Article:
Another Green Degree?


Photographs courtesy of Photo by Pixabay

If Illinois Governor J.B. Pritzker legalizes recreational marijuana use in the state, there will need to be an influx of qualified individuals rushing to fill the niche of this industry. Applicants with aptitudes in biochemistry and horticulture will have to train as landscapers, cultivators, and other marijuana operators. Those more interested in the pharmacological aspects of the plant might end up working in dispensaries.

Multiple universities in the state are already in the process of creating more opportunities for students to educate themselves on cannabis. Oakton Community College in Des Plaines plans on initiating a program to help train students to work with medical marijuana patients. Southern Illinois University Carbondale intends to combine some of its preexisting classes with new marijuana- focused courses to make a “cannabis certificate program” comprised of 30 credit hours.

With this in mind, will the University of Illinois Springfield follow suit? Dr. Stephen Johnson, associate professor of biochemistry and science laboratory director, is doubtful. “If Governor Pritzker backs an initiative to legalize the recreational use of marijuana, I do not think that this will change the degree or course offerings in the University of Illinois System,” he said. “The physiologically active components are already well studied in the fields of pharmacology and biochemistry.”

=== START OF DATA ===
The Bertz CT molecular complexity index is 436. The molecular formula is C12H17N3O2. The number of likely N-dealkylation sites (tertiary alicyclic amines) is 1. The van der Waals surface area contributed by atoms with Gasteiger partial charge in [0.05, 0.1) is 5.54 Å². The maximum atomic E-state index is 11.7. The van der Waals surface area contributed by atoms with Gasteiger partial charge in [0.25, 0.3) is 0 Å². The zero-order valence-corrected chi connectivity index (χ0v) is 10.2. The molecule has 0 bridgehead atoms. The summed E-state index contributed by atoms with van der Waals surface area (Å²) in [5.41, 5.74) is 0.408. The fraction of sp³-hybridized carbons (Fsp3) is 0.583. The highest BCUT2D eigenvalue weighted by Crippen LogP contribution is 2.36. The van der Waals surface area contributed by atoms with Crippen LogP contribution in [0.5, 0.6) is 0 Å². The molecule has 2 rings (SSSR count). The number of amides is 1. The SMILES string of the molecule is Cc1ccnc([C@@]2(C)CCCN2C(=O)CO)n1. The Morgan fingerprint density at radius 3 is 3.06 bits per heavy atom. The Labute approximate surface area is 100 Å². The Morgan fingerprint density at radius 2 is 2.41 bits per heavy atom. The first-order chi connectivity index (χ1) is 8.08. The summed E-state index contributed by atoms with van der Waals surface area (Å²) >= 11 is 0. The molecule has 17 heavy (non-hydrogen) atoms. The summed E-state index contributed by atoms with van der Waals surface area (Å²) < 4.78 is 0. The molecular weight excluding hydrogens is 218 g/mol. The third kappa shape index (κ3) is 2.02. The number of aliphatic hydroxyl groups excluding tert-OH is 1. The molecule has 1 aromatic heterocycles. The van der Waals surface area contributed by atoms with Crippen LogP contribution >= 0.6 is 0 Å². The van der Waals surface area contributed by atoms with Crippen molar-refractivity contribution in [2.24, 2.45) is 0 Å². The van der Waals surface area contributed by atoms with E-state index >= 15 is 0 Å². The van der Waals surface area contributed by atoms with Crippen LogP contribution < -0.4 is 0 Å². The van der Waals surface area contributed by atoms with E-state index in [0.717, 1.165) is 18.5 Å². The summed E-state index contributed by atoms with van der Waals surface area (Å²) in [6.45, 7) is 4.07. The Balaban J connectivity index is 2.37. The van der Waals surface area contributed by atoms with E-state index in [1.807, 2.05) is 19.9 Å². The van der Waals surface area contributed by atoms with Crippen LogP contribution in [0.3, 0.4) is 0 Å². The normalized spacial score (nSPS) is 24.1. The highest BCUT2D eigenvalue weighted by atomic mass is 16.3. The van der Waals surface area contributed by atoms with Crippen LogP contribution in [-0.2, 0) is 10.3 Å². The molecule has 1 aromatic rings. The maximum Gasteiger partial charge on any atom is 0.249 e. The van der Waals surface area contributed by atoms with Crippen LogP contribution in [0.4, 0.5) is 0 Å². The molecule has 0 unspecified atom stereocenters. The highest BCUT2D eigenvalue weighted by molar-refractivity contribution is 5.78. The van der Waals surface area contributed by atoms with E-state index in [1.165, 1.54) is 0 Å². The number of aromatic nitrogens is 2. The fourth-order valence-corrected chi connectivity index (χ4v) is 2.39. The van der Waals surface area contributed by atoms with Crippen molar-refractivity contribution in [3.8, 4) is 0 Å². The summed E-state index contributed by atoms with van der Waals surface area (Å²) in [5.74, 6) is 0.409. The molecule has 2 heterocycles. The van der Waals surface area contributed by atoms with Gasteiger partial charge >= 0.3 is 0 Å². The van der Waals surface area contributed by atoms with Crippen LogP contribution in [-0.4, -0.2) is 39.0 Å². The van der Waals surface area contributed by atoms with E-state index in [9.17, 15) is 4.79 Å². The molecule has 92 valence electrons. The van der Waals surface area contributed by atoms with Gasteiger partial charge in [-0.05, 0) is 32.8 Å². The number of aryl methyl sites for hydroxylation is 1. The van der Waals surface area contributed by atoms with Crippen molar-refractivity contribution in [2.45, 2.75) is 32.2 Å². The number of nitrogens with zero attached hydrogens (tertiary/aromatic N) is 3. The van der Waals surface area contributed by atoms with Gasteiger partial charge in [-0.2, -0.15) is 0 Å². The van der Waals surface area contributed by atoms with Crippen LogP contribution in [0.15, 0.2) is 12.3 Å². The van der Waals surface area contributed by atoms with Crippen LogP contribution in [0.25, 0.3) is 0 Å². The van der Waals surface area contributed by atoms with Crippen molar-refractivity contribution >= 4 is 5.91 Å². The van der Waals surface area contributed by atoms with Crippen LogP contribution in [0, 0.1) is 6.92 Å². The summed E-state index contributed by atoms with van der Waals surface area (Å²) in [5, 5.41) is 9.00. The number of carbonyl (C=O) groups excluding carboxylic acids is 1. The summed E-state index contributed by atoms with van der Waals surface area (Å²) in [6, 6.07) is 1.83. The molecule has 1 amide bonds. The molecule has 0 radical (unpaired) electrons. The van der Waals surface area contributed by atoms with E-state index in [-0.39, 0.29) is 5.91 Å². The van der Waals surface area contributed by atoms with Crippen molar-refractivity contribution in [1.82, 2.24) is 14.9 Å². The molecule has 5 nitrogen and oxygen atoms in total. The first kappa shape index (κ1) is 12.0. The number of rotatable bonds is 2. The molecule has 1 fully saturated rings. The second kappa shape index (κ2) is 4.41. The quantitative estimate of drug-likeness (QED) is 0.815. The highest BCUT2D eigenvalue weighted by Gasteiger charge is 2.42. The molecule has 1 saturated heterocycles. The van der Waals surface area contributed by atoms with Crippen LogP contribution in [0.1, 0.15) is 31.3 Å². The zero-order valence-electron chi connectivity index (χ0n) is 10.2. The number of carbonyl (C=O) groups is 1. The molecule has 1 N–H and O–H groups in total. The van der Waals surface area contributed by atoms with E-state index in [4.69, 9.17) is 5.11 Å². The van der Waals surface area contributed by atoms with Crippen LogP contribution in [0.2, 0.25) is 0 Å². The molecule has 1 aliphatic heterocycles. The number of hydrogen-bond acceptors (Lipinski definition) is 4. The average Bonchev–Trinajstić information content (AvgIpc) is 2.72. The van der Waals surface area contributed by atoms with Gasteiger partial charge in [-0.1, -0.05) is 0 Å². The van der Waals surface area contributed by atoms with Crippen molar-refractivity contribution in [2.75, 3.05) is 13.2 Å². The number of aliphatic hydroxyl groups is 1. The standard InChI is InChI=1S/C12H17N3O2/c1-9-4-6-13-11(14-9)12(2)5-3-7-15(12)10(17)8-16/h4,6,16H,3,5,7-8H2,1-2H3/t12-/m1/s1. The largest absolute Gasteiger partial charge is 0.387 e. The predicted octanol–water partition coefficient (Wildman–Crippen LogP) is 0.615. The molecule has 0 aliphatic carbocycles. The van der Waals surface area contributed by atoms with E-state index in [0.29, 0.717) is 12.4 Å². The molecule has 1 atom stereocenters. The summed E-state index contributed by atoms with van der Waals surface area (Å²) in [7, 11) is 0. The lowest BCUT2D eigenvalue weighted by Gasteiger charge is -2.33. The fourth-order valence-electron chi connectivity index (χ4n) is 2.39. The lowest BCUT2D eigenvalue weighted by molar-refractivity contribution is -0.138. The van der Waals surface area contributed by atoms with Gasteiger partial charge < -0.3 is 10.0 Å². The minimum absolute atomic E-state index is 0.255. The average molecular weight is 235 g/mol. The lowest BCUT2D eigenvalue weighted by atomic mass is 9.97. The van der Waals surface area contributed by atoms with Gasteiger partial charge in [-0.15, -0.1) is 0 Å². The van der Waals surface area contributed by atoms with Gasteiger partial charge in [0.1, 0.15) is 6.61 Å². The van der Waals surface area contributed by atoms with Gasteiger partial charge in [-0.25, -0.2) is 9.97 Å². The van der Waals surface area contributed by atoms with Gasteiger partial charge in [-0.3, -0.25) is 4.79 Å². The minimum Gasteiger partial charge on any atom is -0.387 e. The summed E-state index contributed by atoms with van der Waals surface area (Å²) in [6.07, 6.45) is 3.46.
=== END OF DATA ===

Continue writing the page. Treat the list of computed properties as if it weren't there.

Even if the university does not create a cannabis program, students looking to enter this subfield can do so in many indirect ways that will help them keep up with their competitors. Marijuana operators are looking for applicants that have experience with growing plants and working in greenhouses, for instance. Many of those who currently work with marijuana had never actually touched the plant until they got a job as a trimmer or dispensary worker.

Johnson stated that there is still a way for students to earn qualifications while studying at UIS:

“Students who are interested in the interaction of molecules and their physiological targets should pursue undergraduate curricula in biochemistry or related fields and then pursue a graduate program in pharmacology and neuroscience. This will provide the student with the foundation needed to understand targets like the cannabinoid receptor and the subsequent effects of the use of such compounds.”

For those who are just curious or would like to take a class for more knowledge, UIS offers classes such as Psychoactive Drugs and Medical Botany.